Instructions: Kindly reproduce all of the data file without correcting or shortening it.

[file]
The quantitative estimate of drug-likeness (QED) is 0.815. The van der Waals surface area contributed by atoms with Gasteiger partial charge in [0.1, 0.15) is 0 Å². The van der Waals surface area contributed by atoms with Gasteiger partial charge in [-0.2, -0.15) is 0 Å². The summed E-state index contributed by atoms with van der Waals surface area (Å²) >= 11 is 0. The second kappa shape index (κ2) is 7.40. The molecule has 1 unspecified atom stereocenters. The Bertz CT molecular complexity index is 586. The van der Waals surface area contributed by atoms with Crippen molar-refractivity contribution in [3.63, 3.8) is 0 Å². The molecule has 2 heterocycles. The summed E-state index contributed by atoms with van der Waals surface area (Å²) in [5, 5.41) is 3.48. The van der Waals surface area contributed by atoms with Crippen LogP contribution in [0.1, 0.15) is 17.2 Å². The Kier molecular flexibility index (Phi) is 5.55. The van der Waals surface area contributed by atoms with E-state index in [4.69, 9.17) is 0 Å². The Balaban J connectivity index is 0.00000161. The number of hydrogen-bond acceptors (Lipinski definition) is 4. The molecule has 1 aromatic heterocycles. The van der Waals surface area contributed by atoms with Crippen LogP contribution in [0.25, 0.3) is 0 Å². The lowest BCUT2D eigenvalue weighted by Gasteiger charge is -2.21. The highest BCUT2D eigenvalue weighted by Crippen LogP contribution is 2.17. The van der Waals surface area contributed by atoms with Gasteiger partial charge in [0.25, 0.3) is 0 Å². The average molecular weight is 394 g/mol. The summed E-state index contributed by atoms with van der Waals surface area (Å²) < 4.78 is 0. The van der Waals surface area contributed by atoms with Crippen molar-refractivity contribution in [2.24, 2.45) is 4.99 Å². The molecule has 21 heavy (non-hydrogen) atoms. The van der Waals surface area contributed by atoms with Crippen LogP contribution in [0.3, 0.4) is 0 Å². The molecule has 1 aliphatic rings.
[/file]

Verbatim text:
The quantitative estimate of drug-likeness (QED) is 0.815. The van der Waals surface area contributed by atoms with Gasteiger partial charge in [0.1, 0.15) is 0 Å². The van der Waals surface area contributed by atoms with Gasteiger partial charge in [-0.2, -0.15) is 0 Å². The summed E-state index contributed by atoms with van der Waals surface area (Å²) >= 11 is 0. The second kappa shape index (κ2) is 7.40. The molecule has 1 unspecified atom stereocenters. The Bertz CT molecular complexity index is 586. The van der Waals surface area contributed by atoms with Crippen molar-refractivity contribution in [3.63, 3.8) is 0 Å². The molecule has 2 heterocycles. The summed E-state index contributed by atoms with van der Waals surface area (Å²) in [5, 5.41) is 3.48. The van der Waals surface area contributed by atoms with Crippen LogP contribution in [0.1, 0.15) is 17.2 Å². The Kier molecular flexibility index (Phi) is 5.55. The van der Waals surface area contributed by atoms with E-state index in [4.69, 9.17) is 0 Å². The Balaban J connectivity index is 0.00000161. The number of hydrogen-bond acceptors (Lipinski definition) is 4. The molecule has 1 aromatic heterocycles. The van der Waals surface area contributed by atoms with Crippen LogP contribution in [0.25, 0.3) is 0 Å². The lowest BCUT2D eigenvalue weighted by Gasteiger charge is -2.21. The highest BCUT2D eigenvalue weighted by Crippen LogP contribution is 2.17. The van der Waals surface area contributed by atoms with Gasteiger partial charge in [0.25, 0.3) is 0 Å². The average molecular weight is 394 g/mol. The summed E-state index contributed by atoms with van der Waals surface area (Å²) < 4.78 is 0. The van der Waals surface area contributed by atoms with Crippen molar-refractivity contribution in [2.24, 2.45) is 4.99 Å². The molecule has 21 heavy (non-hydrogen) atoms. The van der Waals surface area contributed by atoms with Crippen LogP contribution in [0.3, 0.4) is 0 Å². The molecule has 1 aliphatic rings.